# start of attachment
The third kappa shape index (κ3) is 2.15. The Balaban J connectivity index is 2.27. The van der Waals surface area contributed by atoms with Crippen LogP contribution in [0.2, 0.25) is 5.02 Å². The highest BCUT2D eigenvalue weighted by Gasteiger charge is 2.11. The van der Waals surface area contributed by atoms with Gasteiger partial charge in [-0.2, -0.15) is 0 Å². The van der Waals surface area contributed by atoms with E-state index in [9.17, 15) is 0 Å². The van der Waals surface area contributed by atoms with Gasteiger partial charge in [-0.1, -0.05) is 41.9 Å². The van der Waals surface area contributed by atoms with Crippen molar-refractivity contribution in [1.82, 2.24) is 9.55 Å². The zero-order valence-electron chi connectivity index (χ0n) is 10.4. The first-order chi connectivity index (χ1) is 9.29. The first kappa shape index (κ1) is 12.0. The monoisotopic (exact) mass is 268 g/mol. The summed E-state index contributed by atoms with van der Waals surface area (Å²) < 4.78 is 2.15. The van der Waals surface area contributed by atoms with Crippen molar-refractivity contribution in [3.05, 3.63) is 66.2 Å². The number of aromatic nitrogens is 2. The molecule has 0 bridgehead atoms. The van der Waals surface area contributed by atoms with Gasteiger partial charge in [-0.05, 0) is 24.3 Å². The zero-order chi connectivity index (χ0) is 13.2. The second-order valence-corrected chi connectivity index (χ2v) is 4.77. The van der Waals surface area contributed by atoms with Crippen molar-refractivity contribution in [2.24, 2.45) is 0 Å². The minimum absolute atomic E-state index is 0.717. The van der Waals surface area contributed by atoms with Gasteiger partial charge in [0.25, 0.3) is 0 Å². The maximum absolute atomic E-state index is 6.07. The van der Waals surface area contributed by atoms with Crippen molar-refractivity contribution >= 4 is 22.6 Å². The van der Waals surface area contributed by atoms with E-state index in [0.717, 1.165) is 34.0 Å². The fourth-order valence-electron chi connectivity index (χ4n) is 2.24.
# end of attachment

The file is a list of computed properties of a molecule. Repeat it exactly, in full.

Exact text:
The third kappa shape index (κ3) is 2.15. The Balaban J connectivity index is 2.27. The van der Waals surface area contributed by atoms with Crippen LogP contribution in [0.2, 0.25) is 5.02 Å². The highest BCUT2D eigenvalue weighted by Gasteiger charge is 2.11. The van der Waals surface area contributed by atoms with Gasteiger partial charge in [-0.2, -0.15) is 0 Å². The van der Waals surface area contributed by atoms with E-state index in [9.17, 15) is 0 Å². The van der Waals surface area contributed by atoms with Gasteiger partial charge in [-0.1, -0.05) is 41.9 Å². The van der Waals surface area contributed by atoms with Crippen molar-refractivity contribution in [1.82, 2.24) is 9.55 Å². The zero-order valence-electron chi connectivity index (χ0n) is 10.4. The first-order chi connectivity index (χ1) is 9.29. The first kappa shape index (κ1) is 12.0. The monoisotopic (exact) mass is 268 g/mol. The summed E-state index contributed by atoms with van der Waals surface area (Å²) < 4.78 is 2.15. The van der Waals surface area contributed by atoms with Crippen molar-refractivity contribution in [3.05, 3.63) is 66.2 Å². The number of aromatic nitrogens is 2. The molecule has 0 bridgehead atoms. The van der Waals surface area contributed by atoms with Gasteiger partial charge in [-0.05, 0) is 24.3 Å². The zero-order chi connectivity index (χ0) is 13.2. The second-order valence-corrected chi connectivity index (χ2v) is 4.77. The van der Waals surface area contributed by atoms with Crippen molar-refractivity contribution in [2.24, 2.45) is 0 Å². The minimum absolute atomic E-state index is 0.717. The van der Waals surface area contributed by atoms with Gasteiger partial charge in [0.25, 0.3) is 0 Å². The maximum absolute atomic E-state index is 6.07. The van der Waals surface area contributed by atoms with Crippen molar-refractivity contribution >= 4 is 22.6 Å². The van der Waals surface area contributed by atoms with E-state index in [0.717, 1.165) is 34.0 Å². The fourth-order valence-electron chi connectivity index (χ4n) is 2.24.